The Volokh Conspiracy
Mostly law professors | Sometimes contrarian | Often libertarian | Always independent
In the VC back in 2004, I proposed that sports leagues let their playoff top seeds pick their opponents. I am happy to see the news that Major League Baseball is floating a proposal to let some teams (the top teams who play in the first round) do just that. I think this is a great idea, and I would apply it in all leagues for all the playoffs. As I wrote in 2004 using as an example the NBA (which has 8 teams in each conference going to the playoffs):
Why make this change? It truly rewards the teams with the best records, and it avoids the problem of a top team having the bad luck to be pitted against another top team while teams with fewer wins have weaker opponents. Maybe the 7th seed slumped at the end of the season or has just suffered injuries, whereas the 8th seed ended the season strongly and would have had a better record if its star had not been hurt in the beginning of the season.
My proposal would make for better matchups. Leagues like the best teams to meet deep into the playoffs, and this makes it more likely that that will happen – because the team with the best record will avoid playing the stronger teams until late in the playoffs.
A lot of the reaction so far has been negative. Sam Miller at ESPN lays out the most obvious argument against picking your opponent:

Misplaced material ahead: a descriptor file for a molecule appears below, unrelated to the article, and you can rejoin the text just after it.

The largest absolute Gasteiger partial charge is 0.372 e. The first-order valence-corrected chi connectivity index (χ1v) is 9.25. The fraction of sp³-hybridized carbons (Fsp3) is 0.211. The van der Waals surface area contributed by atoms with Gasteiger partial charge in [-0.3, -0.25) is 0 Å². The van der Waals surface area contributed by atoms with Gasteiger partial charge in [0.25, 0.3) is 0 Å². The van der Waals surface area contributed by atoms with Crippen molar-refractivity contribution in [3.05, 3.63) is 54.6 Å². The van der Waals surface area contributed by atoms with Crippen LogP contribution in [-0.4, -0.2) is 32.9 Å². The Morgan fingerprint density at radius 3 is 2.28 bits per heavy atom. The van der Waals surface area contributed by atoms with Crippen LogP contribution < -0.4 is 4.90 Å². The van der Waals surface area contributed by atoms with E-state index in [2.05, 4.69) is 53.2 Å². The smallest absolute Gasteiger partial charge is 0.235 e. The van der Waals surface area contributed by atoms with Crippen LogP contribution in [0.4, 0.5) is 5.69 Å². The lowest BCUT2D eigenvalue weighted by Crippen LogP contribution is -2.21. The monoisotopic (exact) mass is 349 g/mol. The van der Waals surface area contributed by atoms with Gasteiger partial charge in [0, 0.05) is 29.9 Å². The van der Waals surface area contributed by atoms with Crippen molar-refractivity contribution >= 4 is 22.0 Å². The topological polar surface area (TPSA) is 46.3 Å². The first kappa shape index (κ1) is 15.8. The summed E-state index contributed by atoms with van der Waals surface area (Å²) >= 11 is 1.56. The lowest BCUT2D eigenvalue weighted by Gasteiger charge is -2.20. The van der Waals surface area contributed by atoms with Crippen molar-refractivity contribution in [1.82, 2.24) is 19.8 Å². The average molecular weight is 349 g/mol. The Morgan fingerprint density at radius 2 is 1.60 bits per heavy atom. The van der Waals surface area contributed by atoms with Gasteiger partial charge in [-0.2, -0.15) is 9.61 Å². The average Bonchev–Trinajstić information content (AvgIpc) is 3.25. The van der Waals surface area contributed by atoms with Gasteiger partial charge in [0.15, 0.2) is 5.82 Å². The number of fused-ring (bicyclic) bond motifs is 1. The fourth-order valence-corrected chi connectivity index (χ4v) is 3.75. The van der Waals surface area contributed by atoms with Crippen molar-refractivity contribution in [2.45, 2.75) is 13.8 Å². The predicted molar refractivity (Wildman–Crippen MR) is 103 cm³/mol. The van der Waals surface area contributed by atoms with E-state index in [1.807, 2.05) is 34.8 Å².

I don't think playoff teams actually want to pick their opponents. They would like to face the worst opponents, to be sure. But actually picking them inevitably ends up looking like an act of hubris. You pick a team, fire them up, give them all the bulletin board material they could ever hope for, and then if they actually beat you (which—it's baseball, so of course they will), you get taunted for your arrogance?
But that's not a bug, it's a feature! As I noted back in 2004:
[Choosing your opponent] should also greatly increase fan interest. Fans of the choosing teams can debate who their team should opt to play in a given round of the playoffs. And it would create a new element for the chosen teams and their fans. If the 1st seed decided to play the 7th seed rather than the 8th, the 7th could use the choice as a motivating tool ("They chose to play us because they thought we were weak. Let's show them.") and the 8th seed could boast that the best team was afraid to play them. And if the 8th seed met the 1st seed later in the playoffs, the story line would be irresistible ("The 1st seed must now play the team it sought to avoid.") …Woe to the coach who chooses to play a higher-seeded team and then loses. But that woe translates into fan interest – "Can you believe he chose to play Team Y when he could have played Team Z?" – and a new set of story lines.
So, yes, this will add a new level of tension for whoever chooses the opponent (the manager/coach), and maybe for the teams more generally. More tension and a new level of strategy in the playoffs – the horrors! But seriously, this seems like a choice worth choosing.
P.S. No, I'm not claiming that the MLB was aware of, much less influenced by, my 2004 blog post.